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ABA to welcome new president, discuss possible new policy at annual meeting

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The American Bar Association will consider a range of policy topics including technology privacy, “gay panic” defense and judicial disqualification during its 2013 annual meeting in San Francisco.

The association’s policymaking body, the ABA House of Delegates, will meet Aug. 12 and 13 to vote on a number of resolutions and to install New York attorney James Silkenat as the new ABA president.

More than 20 resolutions are on the agenda. The topics the House of Delegates review include:

•    Attorney-client privilege: Resolution adopts principles that should be applied in determining the availability of attorney-clients privilege for law firm consultations with in-house counsel.

•    Cybersecurity: Resolution condemns unauthorized, illegal intrusions by foreign governments, organizations and individuals into the computer networks of lawyers and law firms and urges governmental bodies to examine, and if necessary, amend or supplement, existing law to promote deterrence and provide appropriate sanctions.

•    Technology privacy: Resolution urges Congress to amend the Electronic Communications Privacy Act to reflect the technological and societal changes that have occurred since the original passage of the law.

•    “Gay panic” defense: Resolution urges every level of government to take legislative action to curtail the availability and effectiveness of the “gay panic” and “trans panic” defenses. These defenses seek to partially or completely excuse crimes on the grounds that the victim’s sexual orientation or gender identity is to blame for the defendant’s violent reaction.

•    Judicial disqualification: Resolution urges states and territories to review their judicial disqualification procedures to assure the fair and impartial administration of justice, to conduct such reviews periodically and to create minimum standards for judicial disqualifications.

Resolutions must be approved by the House of Delegates before they become the policy of the ABA.

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  1. A traditional parade of attorneys? Really Evansville? Y'all need to get out more. When is the traditional parade of notaries? Nurses? Sanitation workers? Pole dancers? I gotta wonder, do throngs of admiring citizens gather to laud these marching servants of the constitution? "Show us your billing records!!!" Hoping some video gets posted. Ours is not a narcissistic profession by any chance, is it? Nah .....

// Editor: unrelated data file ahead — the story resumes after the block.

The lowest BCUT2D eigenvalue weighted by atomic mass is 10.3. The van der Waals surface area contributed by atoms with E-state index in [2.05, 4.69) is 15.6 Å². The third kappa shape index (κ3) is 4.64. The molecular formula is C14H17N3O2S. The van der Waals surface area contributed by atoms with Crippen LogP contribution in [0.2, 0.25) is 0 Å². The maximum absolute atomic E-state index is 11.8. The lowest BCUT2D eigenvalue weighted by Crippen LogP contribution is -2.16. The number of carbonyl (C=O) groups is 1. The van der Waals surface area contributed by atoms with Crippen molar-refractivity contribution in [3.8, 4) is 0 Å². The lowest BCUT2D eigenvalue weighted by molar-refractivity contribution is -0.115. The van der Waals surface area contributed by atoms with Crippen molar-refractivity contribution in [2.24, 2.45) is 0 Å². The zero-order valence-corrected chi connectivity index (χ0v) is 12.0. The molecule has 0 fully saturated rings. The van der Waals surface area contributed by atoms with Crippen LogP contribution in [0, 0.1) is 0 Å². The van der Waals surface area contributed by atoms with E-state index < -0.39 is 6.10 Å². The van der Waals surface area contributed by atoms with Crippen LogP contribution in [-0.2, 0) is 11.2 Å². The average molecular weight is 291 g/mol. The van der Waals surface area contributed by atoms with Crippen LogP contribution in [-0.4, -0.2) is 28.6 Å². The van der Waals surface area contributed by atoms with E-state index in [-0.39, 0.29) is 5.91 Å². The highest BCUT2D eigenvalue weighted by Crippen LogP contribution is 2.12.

2. My previous comment not an aside at court. I agree with smith. Good call. Just thought posting here a bit on the if it bleeds it leads side. Most attorneys need to think of last lines of story above.

  3. Hello everyone I'm Gina and I'm here for the exact same thing you are. I have the wonderful joy of waking up every morning to my heart being pulled out and sheer terror of what DCS is going to Throw at me and my family today.Let me start from the !bebeginning.My daughter lost all rights to her 3beautiful children due to Severe mental issues she no longer lives in our state and has cut all ties.DCS led her to belive that once she done signed over her right the babies would be with their family. We have faught screamed begged and anything else we could possibly due I hired a lawyer five grand down the drain.You know all I want is my babies home.I've done everything they have even asked me to do.Now their saying I can't see my grandchildren cause I'M on a prescription for paipain.I have a very rare blood disease it causes cellulitis a form of blood poisoning to stay dormant in my tissues and nervous system it also causes a ,blood clotting disorder.even with the two blood thinners I'm on I still Continue to develop them them also.DCS knows about my illness and still they refuse to let me see my grandchildren. I Love and miss them so much Please can anyone help Us my grandchildren and I they should be worrying about what toy there going to play with but instead there worrying about if there ever coming home again.THANK YOU DCS FOR ALL YOU'VE DONE. ( And if anyone at all has any ideals or knows who can help. Please contact (765)960~5096.only serious callers

  4. He must be a Rethuglican, for if from the other side of the aisle such acts would be merely personal and thus not something that attaches to his professional life. AND ... gotta love this ... oh, and on top of talking dirty on the phone, he also, as an aside, guess we should mention, might be important, not sure, but .... "In addition to these allegations, Keaton was accused of failing to file an appeal after he collected advance payment from a client seeking to challenge a ruling that the client repay benefits because of unreported income." rimshot

  5. I am not a fan of some of the 8.4 discipline we have seen for private conduct-- but this was so egregious and abusive and had so many points of bad conduct relates to the law and the lawyer's status as a lawyer that it is clearly a proper and just disbarment. A truly despicable account of bad acts showing unfit character to practice law. I applaud the outcome.

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